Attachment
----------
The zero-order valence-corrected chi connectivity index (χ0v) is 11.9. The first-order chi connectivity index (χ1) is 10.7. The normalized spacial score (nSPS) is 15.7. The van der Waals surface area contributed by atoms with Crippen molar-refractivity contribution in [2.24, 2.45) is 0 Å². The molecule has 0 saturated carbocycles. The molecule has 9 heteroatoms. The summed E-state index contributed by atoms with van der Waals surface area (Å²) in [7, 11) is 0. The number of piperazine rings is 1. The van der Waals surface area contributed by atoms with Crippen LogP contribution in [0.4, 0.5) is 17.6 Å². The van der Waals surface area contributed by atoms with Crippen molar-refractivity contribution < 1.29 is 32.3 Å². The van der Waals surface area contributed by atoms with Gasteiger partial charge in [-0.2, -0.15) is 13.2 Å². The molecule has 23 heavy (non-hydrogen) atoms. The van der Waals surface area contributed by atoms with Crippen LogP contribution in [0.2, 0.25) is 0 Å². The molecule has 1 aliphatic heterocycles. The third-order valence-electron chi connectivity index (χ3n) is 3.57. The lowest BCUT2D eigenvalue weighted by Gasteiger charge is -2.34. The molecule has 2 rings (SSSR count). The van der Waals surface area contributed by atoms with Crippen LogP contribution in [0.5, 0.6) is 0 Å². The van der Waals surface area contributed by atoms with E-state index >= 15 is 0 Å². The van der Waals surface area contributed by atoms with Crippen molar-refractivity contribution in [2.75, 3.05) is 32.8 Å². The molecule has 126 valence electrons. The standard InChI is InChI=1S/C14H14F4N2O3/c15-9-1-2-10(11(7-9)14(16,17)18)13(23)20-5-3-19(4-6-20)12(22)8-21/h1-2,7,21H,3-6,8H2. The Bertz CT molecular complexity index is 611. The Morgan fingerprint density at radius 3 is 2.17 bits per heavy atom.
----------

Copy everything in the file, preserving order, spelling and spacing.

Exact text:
The zero-order valence-corrected chi connectivity index (χ0v) is 11.9. The first-order chi connectivity index (χ1) is 10.7. The normalized spacial score (nSPS) is 15.7. The van der Waals surface area contributed by atoms with Crippen molar-refractivity contribution in [2.24, 2.45) is 0 Å². The molecule has 0 saturated carbocycles. The molecule has 9 heteroatoms. The summed E-state index contributed by atoms with van der Waals surface area (Å²) in [7, 11) is 0. The number of piperazine rings is 1. The van der Waals surface area contributed by atoms with Crippen LogP contribution in [0.4, 0.5) is 17.6 Å². The van der Waals surface area contributed by atoms with Crippen molar-refractivity contribution < 1.29 is 32.3 Å². The van der Waals surface area contributed by atoms with Gasteiger partial charge in [-0.2, -0.15) is 13.2 Å². The molecule has 23 heavy (non-hydrogen) atoms. The van der Waals surface area contributed by atoms with Crippen LogP contribution in [0.2, 0.25) is 0 Å². The molecule has 1 aliphatic heterocycles. The third-order valence-electron chi connectivity index (χ3n) is 3.57. The lowest BCUT2D eigenvalue weighted by Gasteiger charge is -2.34. The molecule has 2 rings (SSSR count). The van der Waals surface area contributed by atoms with Crippen LogP contribution in [0.5, 0.6) is 0 Å². The van der Waals surface area contributed by atoms with E-state index >= 15 is 0 Å². The van der Waals surface area contributed by atoms with Crippen molar-refractivity contribution in [2.75, 3.05) is 32.8 Å². The molecule has 126 valence electrons. The standard InChI is InChI=1S/C14H14F4N2O3/c15-9-1-2-10(11(7-9)14(16,17)18)13(23)20-5-3-19(4-6-20)12(22)8-21/h1-2,7,21H,3-6,8H2. The Bertz CT molecular complexity index is 611. The Morgan fingerprint density at radius 3 is 2.17 bits per heavy atom.